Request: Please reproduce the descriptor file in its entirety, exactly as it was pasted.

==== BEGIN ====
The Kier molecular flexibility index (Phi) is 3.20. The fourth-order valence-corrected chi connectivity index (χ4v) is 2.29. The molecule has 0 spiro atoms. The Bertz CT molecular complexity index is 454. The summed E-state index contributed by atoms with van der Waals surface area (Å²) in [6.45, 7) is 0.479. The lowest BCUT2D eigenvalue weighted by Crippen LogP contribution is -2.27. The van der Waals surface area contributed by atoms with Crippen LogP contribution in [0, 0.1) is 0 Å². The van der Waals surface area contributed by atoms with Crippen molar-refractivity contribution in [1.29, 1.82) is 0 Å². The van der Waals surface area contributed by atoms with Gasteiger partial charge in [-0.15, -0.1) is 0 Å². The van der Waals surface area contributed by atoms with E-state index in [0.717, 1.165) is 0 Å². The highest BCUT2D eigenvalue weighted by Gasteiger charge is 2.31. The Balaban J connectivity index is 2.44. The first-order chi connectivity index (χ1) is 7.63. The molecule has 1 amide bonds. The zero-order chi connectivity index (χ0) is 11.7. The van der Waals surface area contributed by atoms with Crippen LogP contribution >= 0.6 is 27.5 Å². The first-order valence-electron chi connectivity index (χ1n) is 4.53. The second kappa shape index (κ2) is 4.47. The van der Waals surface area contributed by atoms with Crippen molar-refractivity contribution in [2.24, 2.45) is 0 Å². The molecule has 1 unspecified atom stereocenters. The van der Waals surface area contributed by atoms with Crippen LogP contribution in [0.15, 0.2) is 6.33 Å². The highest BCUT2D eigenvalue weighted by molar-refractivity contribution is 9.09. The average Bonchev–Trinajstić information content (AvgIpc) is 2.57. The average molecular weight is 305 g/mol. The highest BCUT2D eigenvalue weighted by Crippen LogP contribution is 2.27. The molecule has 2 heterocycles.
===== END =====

The Kier molecular flexibility index (Phi) is 3.20. The fourth-order valence-corrected chi connectivity index (χ4v) is 2.29. The molecule has 0 spiro atoms. The Bertz CT molecular complexity index is 454. The summed E-state index contributed by atoms with van der Waals surface area (Å²) in [6.45, 7) is 0.479. The lowest BCUT2D eigenvalue weighted by Crippen LogP contribution is -2.27. The van der Waals surface area contributed by atoms with Crippen LogP contribution in [0, 0.1) is 0 Å². The van der Waals surface area contributed by atoms with Crippen molar-refractivity contribution in [1.29, 1.82) is 0 Å². The van der Waals surface area contributed by atoms with Gasteiger partial charge in [-0.15, -0.1) is 0 Å². The van der Waals surface area contributed by atoms with E-state index in [0.717, 1.165) is 0 Å². The highest BCUT2D eigenvalue weighted by Gasteiger charge is 2.31. The Balaban J connectivity index is 2.44. The first-order chi connectivity index (χ1) is 7.63. The molecule has 1 amide bonds. The zero-order chi connectivity index (χ0) is 11.7. The van der Waals surface area contributed by atoms with Crippen LogP contribution >= 0.6 is 27.5 Å². The first-order valence-electron chi connectivity index (χ1n) is 4.53. The second kappa shape index (κ2) is 4.47. The van der Waals surface area contributed by atoms with Crippen molar-refractivity contribution in [2.24, 2.45) is 0 Å². The molecule has 1 unspecified atom stereocenters. The van der Waals surface area contributed by atoms with Crippen LogP contribution in [0.15, 0.2) is 6.33 Å². The highest BCUT2D eigenvalue weighted by molar-refractivity contribution is 9.09. The average Bonchev–Trinajstić information content (AvgIpc) is 2.57. The average molecular weight is 305 g/mol. The highest BCUT2D eigenvalue weighted by Crippen LogP contribution is 2.27. The molecule has 2 heterocycles.